#11

Love’s arc was strange to me. The movie seemed to be setting her up as a sympathetic character at the beginning but by the end she was just a Heavy without much nuance apart from being the antagonist.

It seemed as if maybe she was supposed to have more autonomy than most replicants to produce the irony that she was more beholden to her “programming” than the others (being able to lie, but still killing Robin Wright’s character even though it seemed she didn’t want to?). But the back half of her story seems like it got lost.


#12

I had the same problem using Pocket Casts. I tried re-downloading the ep. but that didn’t work. It finally worked when I unsubbed and immediately re-subbed to Waypoint Radio.


#13

I came out of the film very conflicted about a lot of things, and have been enjoying this thorough discussion and hope it will allow me to sort out my thoughts.

So far, I mostly want to write the non-existent novel that Blade Runner 2049 is an adaptation of - it’s mostly about K and Joi. And then there’s a companion comic about the Replicant resistance.


#14

Luv was one of my favorite characters, and I think it was the right decision to not have her in the movie too much because keeping her motivations and how autonomous she really is/is not vague plays to the film’s strengths. I felt really sympathetic towards her character, because she was clearly designed to enjoy kicking people’s asses, and that’s the only way she can express herself. When she first meets K she’s clearly genuinely interested in him, but at the end she can only express that by beating him to death, it’s the one moment in the movie where she’s happy.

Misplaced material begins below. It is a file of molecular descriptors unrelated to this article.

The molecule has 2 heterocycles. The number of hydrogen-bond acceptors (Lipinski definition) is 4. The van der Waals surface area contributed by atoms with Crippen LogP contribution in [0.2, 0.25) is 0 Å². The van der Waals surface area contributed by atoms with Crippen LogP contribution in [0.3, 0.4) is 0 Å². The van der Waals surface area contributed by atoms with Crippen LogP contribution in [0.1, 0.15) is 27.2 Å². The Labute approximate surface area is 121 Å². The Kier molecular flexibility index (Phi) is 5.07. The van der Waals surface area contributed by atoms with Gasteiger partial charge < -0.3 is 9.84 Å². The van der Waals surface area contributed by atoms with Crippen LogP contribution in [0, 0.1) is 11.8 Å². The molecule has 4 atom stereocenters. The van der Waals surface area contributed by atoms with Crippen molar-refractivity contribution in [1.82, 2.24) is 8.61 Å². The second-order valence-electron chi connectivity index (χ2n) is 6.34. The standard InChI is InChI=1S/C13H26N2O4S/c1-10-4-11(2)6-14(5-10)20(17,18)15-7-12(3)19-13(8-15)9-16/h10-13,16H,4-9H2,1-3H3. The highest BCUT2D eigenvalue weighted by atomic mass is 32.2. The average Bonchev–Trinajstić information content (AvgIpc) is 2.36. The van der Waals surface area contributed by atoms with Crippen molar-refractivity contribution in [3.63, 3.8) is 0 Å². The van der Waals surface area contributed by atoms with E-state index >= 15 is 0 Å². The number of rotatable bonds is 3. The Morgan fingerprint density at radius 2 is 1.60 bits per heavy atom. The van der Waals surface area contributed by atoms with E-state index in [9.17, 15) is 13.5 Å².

I also liked meta moment of when she kills JOI. She doesn’t consider JOI to be anything on her level, but when she says that snarky “We how you enjoyed our product” before killing her, she’s looking her right in the eyes instead of at K. And it was really strong to me that someone programmed liked she was would develop that fascist mindset of “this thing is weak and not even worthy of my notice” and “this thing is the greatest threat to my worth and must be destroyed” happening at the same time.

Wallace is a character that sees everything around him as someone’s master plan for domination, he can’t picture anything in any other way, so it figures his best replicant would turn out like that. The ones in the resistance (and K) are all able to rise above their orders because they had a dream or memory of some kind to reflect on (in some cases a shared one) that’s about them rising above what they are. Luv is the opposite and tries to do that on a physical level but without the emotional strength to back it up, so we see her repeatedly get shaken over a situation and then double down on her orders.


#15

I loved 2049 so much, despite not having seen the original, and I’m really glad this podcast has helped me collect my thoughts about it, beyond the initial awe.